5. Tax Tips for Writers Freelance Income Reporting by Rachel Campbell — includes information on deductions and what forms writers need to fill out

  6. Tax Tips for Freelancers by Julian Block — a short, but excellent article on bad-debts that can’t be deducted

  7. Taxes and The Writer by Daniel Steven — information on accounting methods, types of income and forms, as well as another list of deductions

Doing taxes can be frightening and overwhelming, not to mention disappointing if you have to pay instead of getting a nice refund, but it’s unavoidable on The Road to Writing.

I’d love to hear from all of you. Besides checking with a good tax accountant, what other tips do you have for doing taxes?

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I’ve been thinking about moving into a full-time freelance/independent author career a lot recently. The question that keeps coming up, though, is, “am I willing to give my all?” Being self-employed means independence — at a price. That price can be financial security. Being your own boss can be great, but unless you’re ready to face what it takes to be independently employed, you might be better off sticking with your day job for a while.

So what does it take? Planning. You don’t necessarily need to be debt free, according to Michelle Goodman, author of My So Called Freelance Life, but you do need a plan or you’ll spend your time hopping from one unsatisfying gig to another rather than living your dream. Michelle’s common sense, down-to-earth advice is to forget writing down lofty ideas and “think tangible, realistic, bite-size pieces.” Having a goal to write the next bestseller is a great ambition, but how are you going to get there? That’s your plan.

For instance, my goal is to become fully self-employed by a certain date. To get to that goal I’ve written down three steps: 1) finish my WsIP, 2) submit articles to Constant Content and other freelance web sites, and 3) monetize my blog once I move it to its new domain. I will break down each of those steps into monthly, weekly and daily steps. After writing those down, its only a matter of working my plan… and perhaps rewarding myself for a job well-done. Although accomplishing a goal should be its own reward, it never hurts to dangle a carrot in front of yourself. (I plan on going out for a nice lobster dinner. 🙂 )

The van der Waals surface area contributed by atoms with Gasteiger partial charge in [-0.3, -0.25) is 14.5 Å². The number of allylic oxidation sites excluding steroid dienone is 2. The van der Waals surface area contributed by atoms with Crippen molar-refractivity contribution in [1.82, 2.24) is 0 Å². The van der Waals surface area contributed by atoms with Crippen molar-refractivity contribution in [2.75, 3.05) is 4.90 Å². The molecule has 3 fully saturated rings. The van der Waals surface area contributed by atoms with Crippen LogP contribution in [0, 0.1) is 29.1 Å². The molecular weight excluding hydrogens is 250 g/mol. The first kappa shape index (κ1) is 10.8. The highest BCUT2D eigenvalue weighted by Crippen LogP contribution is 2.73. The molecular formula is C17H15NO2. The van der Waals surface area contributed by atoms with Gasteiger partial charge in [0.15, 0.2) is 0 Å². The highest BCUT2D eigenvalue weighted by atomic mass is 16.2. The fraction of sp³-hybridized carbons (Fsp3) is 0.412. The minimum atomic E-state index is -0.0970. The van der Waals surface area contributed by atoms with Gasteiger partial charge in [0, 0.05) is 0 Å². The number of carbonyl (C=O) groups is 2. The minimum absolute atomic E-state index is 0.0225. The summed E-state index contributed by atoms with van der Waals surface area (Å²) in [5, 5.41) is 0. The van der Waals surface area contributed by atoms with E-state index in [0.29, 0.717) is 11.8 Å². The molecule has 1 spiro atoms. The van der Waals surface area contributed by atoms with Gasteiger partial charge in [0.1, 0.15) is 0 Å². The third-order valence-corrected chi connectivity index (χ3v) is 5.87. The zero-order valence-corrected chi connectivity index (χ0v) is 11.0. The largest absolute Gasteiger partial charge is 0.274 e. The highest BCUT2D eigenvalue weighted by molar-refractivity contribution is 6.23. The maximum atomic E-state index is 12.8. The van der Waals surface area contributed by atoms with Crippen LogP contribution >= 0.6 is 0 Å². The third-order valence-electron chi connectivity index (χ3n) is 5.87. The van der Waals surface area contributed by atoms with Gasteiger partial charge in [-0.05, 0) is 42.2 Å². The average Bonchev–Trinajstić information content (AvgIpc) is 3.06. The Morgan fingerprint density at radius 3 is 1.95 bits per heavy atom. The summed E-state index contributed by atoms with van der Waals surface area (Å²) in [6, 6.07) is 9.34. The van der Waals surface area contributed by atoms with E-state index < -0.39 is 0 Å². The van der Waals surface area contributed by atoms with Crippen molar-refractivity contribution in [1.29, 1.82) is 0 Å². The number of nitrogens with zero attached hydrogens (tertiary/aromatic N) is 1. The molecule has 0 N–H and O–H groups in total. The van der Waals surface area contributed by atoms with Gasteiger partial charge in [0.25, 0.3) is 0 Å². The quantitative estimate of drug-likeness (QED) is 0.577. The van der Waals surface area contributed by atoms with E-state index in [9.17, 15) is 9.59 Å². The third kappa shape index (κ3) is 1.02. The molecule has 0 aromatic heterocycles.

Beyond setting down a series of steps on how you will reach your ultimate writing goal, you’ll need to assess your financial status. One of the best resources I’ve found in helping you figure out just what your financial state looks like is The Money Book. It’s a no-nonsense approach to looking at past financial blunders and realizing there is a better way to handle your money — a way that includes saving for those inevitable emergencies on a fluctuating income.

If you’re over your head in debt, you may need to keep your day job while working on becoming a full-time independent author. J.D. Roth of Get Rich Slowly took his steps into the world of self-employment in stages, cutting back the time he spent at the box factory a little at a time after all his debt, except his mortgage, was paid off. At the moment, that’s my plan as well: pay off everything except the largest debts before leaping into being a full-time freelance/independent author.

Living your dream is possible, but having a solid plan before you drop the safety net can mean the difference between succes and failure on The Road to Writing.

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I am not an early adopter. I love gadgets, but I like to wait until most of the bugs have been worked out. Then I wait a little longer until I’m sure it’s a tool I’m really going to use and not a toy I’ll toss aside in a couple of months. So I was really excited about finally buying an eReader last month.

Alas, my excitement was short lived upon discovering my new gadget couldn’t read several of my previously downloaded books. No problem, I thought. I’d just convert them with this nifty software I’d read about.

Wrong! Until that moment I had little understanding just how DRMs affected me personally. Suddenly I’m faced with undesirable choices: a) pay for yet another eBook version, b) read it on my laptop only, c) learn to strip the DRMs from my eBooks, d) forget the whole thing. While b and d are the simplest solutions, I am actually hovering between paying what I considerate an exorbitant amount for an eBook and learning how to “pirate” my own books for my own personal use, which brings me to my topic: eBook pricing.

Traditional publishers have missed the boat when it comes to eBook pricing. In fact, many aren’t even on the loading dock. As JA Konrath points out in his post “Ebook Pricing,” customers want to pay less for eBooks than they would for a hard copy. It’s always made sense to me as a customer, but as a business person/Independent Author I wondered if it was wise to price an eBook low. If Konrath’s numbers are to be believed, however, the lower the price, the better the sales, the more money you can pocket.

With so many eBook avenues opening up to Independent Authors from Amazon’s Digital Text Platform for Kindle to Barnes and Noble’s new PubIt! pricing for high sale volume seems the better choice on The Road to Writing.

Author generated links:
April Hamilton’s post “Avast Ye Lubbers and Hear Ye Me Pirates” on eBook piracy tells of an honest woman pushed into piracy.